Be an engaged citizen 

Ahead of the 2020 election cycle, register to vote here or in your home state. Also, it’s incredibly important that every UC Berkeley student, including international students, is counted in the 2020 census, which gives Berkeley the opportunity to receive federal funding, resources and representation in Congress. Be sure to provide information about your roommates, and don’t worry if your parents counted you already: The Census Bureau has a process to account for duplicates. To learn more, go to Cal Counts

Also, don’t miss the chance to get involved in your local community — try attending virtual meetings of the City Council and other boards and commissions. During your time at UC Berkeley, you can also get involved in the community by volunteering through The Berkeley Project or the Public Service Center.

Learn about the area’s rich past and its connection to the present 

You have probably learned that UC Berkeley sits on land that was originally inhabited by the Ohlone, the Native American people who remain indigenous to this area. Put on your mask and head north to visit Mortar Rock Park to see the acorn-grinding pits carved into solid rock by the ancestors of the local Ohlone people. For an at-home activity, download the Telegraph Berkeley Tour app to hear Berkeley residents talk about civil rights “shop-ins,” the disability rights movement, Japanese internment during World War II, the Free Speech Movement and other important episodes from our shared history. To show their intolerance toward racism and to inspire empathy for our communities of color, staff members across the UC Berkeley Library created this informal publication compiling photos, essays, lyrics, videos and more.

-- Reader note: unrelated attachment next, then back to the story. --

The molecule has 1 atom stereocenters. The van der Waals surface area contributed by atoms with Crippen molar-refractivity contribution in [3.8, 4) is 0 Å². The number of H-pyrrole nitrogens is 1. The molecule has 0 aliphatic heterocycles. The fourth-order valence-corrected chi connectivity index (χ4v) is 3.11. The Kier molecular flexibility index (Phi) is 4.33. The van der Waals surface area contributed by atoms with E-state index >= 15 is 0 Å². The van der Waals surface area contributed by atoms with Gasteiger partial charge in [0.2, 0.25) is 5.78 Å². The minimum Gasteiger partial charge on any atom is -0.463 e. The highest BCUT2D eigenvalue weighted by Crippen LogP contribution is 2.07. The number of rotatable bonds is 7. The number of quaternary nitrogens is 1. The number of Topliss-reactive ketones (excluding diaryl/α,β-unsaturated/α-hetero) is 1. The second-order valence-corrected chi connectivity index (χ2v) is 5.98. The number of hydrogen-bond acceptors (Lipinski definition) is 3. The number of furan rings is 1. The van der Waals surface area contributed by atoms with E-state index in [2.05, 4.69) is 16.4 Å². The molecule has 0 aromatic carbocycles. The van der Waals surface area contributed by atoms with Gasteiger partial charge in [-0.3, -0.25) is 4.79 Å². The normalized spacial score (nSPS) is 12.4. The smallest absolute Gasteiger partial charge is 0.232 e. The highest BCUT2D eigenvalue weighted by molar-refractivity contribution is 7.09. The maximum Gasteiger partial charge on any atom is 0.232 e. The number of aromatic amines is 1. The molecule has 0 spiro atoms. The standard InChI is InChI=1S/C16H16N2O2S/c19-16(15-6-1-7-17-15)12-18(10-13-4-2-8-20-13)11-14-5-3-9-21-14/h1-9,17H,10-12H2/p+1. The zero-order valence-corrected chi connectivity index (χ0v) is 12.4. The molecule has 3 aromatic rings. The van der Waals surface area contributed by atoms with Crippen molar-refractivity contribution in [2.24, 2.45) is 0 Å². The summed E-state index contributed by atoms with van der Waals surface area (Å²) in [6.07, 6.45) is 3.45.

Go green — when you can.

While the health of our community is a priority right now, both UC Berkeley and the city have ambitious zero waste goals. Your help in diverting, recycling, reusing and reducing during the pandemic is critical. Even now, you can contribute to these goals by making sustainable choices. Talk to members of your social bubble about reducing waste: The Ecology Center has tips for low-waste living, and the Student Environmental Resource Center has resources to help students achieve sustainability goals while seeking a more equitable, just and resilient future. 

Being a part of the Berkeley community, even if you are studying remotely this semester, gives you the chance to interact with and learn from many kinds of people and cultures. The UC Berkeley campus and the city of Berkeley are closely intertwined, and we hope you will develop strong ties to this exciting urban area and those who call it home. 

Let’s embrace all that the city of Berkeley has to offer and do our part to keep the Berkeley community healthy. Here’s to a safe semester, and go Bears!

Carol Christ is the UC Berkeley chancellor, and Jesse Arreguín is the Berkeley mayor.